I seem to have an ongoing theme with this blog. “Why did I start writing here?”
I think I started because I wanted to write in order to connect with other riders – near and far. I am usually a very private and quiet person. Then I started to read other blogs and somewhere along the way I felt like I was connecting with other riders. Their experiences. Their challenges. Their struggles. And yes, their laughs along the way.
You see, when I first started riding, there was many very heated discussions as to what it means to be a ‘real’ biker/rider. There was a segment of the population that stated some absolute truths:
You can’t be a rider/biker if you were a woman. You can’t be a rider/biker if you don’t ride in the rain. You can’t be a rider/biker if you do not ride your bike all the time. You can’t be a rider/biker if you …….. if you… you can’t … you can’t…
So with all the local “you aren’t”..” you can’t”… I began sharing photos/memes and stories in this blog. And in the process I found other blogs. Other writers and riders. Others who loved riding and traveling the same way I did.
Then somewheree along the way I began to develop favourites. Had I met these people? No. Would I ever have a hope of meeting them? Probably not. Did I know where they were from? Not all of them but I connected with their writing and their tales. It is almost as if I have unintentionally made friends with people over this vast network who have the same passions that I have.
These days I find myself pouring over my ‘follows’ list and those blogs I read on a regular basis and am more than a bit surprised when I realize I have not heard from some of my ‘regulars’.
I suppose I must plead guilty to the fact that I read blogs but I do not press “like” or make a comment. This doesn’t mean that I don’t read your blog – it just means that sometimes I forget because I get wrapped up in your tales. Especially when I am in my ‘winter weather’ seasons.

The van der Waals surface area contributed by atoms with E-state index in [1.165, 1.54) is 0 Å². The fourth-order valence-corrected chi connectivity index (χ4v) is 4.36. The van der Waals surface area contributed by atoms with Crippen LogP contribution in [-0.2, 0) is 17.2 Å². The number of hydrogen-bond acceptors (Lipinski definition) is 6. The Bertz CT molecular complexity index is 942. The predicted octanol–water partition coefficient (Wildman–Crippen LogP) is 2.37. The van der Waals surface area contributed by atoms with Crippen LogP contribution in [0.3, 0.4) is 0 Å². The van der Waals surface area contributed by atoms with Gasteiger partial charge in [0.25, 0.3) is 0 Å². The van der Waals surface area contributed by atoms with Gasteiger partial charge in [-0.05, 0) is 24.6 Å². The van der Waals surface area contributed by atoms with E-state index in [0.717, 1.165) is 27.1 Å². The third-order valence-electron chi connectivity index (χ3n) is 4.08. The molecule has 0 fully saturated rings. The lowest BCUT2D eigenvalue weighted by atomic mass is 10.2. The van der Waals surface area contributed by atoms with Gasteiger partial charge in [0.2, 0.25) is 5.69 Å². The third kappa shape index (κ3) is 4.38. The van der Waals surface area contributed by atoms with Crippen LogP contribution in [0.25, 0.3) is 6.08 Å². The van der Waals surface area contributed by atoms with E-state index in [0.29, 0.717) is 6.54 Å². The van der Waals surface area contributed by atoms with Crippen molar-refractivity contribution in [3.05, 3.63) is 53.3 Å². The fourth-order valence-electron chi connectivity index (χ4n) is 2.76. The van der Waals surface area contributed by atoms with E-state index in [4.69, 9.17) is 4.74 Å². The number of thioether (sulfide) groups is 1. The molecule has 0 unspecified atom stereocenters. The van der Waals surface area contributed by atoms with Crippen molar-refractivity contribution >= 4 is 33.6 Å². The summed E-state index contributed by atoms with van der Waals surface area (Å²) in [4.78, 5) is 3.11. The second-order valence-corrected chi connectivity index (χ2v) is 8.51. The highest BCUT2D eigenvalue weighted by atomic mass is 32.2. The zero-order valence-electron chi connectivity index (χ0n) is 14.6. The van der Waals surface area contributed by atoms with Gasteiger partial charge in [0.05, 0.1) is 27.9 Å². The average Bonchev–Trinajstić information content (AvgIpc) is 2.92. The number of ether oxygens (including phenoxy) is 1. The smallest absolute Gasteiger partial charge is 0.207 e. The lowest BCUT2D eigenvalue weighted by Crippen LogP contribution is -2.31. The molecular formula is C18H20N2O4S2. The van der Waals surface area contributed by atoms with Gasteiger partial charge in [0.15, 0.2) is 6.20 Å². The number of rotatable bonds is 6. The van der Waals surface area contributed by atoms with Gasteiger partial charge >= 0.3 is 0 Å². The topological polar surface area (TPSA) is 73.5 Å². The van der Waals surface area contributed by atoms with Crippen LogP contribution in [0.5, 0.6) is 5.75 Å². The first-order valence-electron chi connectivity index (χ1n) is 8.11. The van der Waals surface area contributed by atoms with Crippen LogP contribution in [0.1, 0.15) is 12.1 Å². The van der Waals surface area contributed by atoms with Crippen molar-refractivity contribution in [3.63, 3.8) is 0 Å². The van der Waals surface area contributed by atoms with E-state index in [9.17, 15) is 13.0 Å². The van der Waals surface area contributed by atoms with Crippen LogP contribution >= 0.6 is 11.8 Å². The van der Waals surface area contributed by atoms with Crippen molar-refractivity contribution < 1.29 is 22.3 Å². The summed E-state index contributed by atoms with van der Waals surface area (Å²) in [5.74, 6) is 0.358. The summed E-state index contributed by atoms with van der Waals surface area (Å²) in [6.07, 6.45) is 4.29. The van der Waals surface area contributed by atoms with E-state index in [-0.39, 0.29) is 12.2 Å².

I guess that is what it is all about, isn’t it? Connecting and letting you help make my ‘out of the saddle’ time easier to pass.
Anyways, this post is just to say – whenever you think people do not notice your absence….. you are wrong.
You are missed. And when you write I get happy and want to rush over and say “Hello! Old friend I am so glad you are still here! Please write more. I would love to hear from you more often. ”
Silly isn’t it?
This is strictly an opinion piece. I’m sure there are those out there who subscribe to this theory. This is mine.
There is an adage that “….loud pipes save lives….”. I will be very honest when I say that I do not believe in this idea based on a couple of reasons.
1. When you are riding, most of the noise coming from your tailpipes is pushed behind you. So in order for people to hear you coming, your pipes have to be modified to be so extremely loud and annoying that it is deafening to everyone – including yourself.
2. Riding with someone who has really loud pipes is annoying and distracting. Eventually, after riding behind someone with annoyingly loud pipes it becomes such a distraction that you begin concentrating on the sound of the pipes in front of you instead of the safety elements around you. Kind of like when riding with someone in front of you who has left their blinker on for the past 10 km.
3. Loud pipes don’t save lives. Riding skills do. Solely relying on loud pipes to let people know you are in their blind spot means you are neglecting life saving riding skills that let you react to whatever situation arises.
Reblogged from motorbike writer.
As some of you know, I love gadgets. But sometimes……….
After a particularly dismal, snowy, depressing winter, a quick trip down Island to Sidney, British Columbia was in order the other weekend to blast off some of the cobwebs and get rid of the winter blues.
Traveling down the Island highway is a thing of beauty until you get to the bumper to bumper traffic of Duncan. Then it’s traffic-traffic-traffic until you get to the base of the Malahat. Better known as the Malahat 500. This stretch of road goes up and over a stretch of the Vancouver Island Mountain range with some amazing twists and turns and gorgeous vistas that would lovely to see – if the rest of the traffic (cars, trucks, transport trucks, road debris) weren’t trying to hard to kill you. Although the legal posted speed is 80kmh (90 in some spots), if you go 80, chances are you will have people climbing your tailpipe the whole way. Regardless of how fast you go, there will always be someone going faster.
Anyways – I digress (I think I was secretly traumatized) – and I was in a car.
Arriving in Sidney was interesting. A quaint place with an older charm and a slower pace. Even though the Friday was a bit overcast, the waterfront walkway following the shoreline was a sight to behold.
While walking on the waterfront we stumbled across distillery. I’d heard that there was one down in the Victoria area, so we wandered in to take a look. Upon entering we found a wonderful little place and – fortuitous for us- discovered we were in time for a tour of the facilities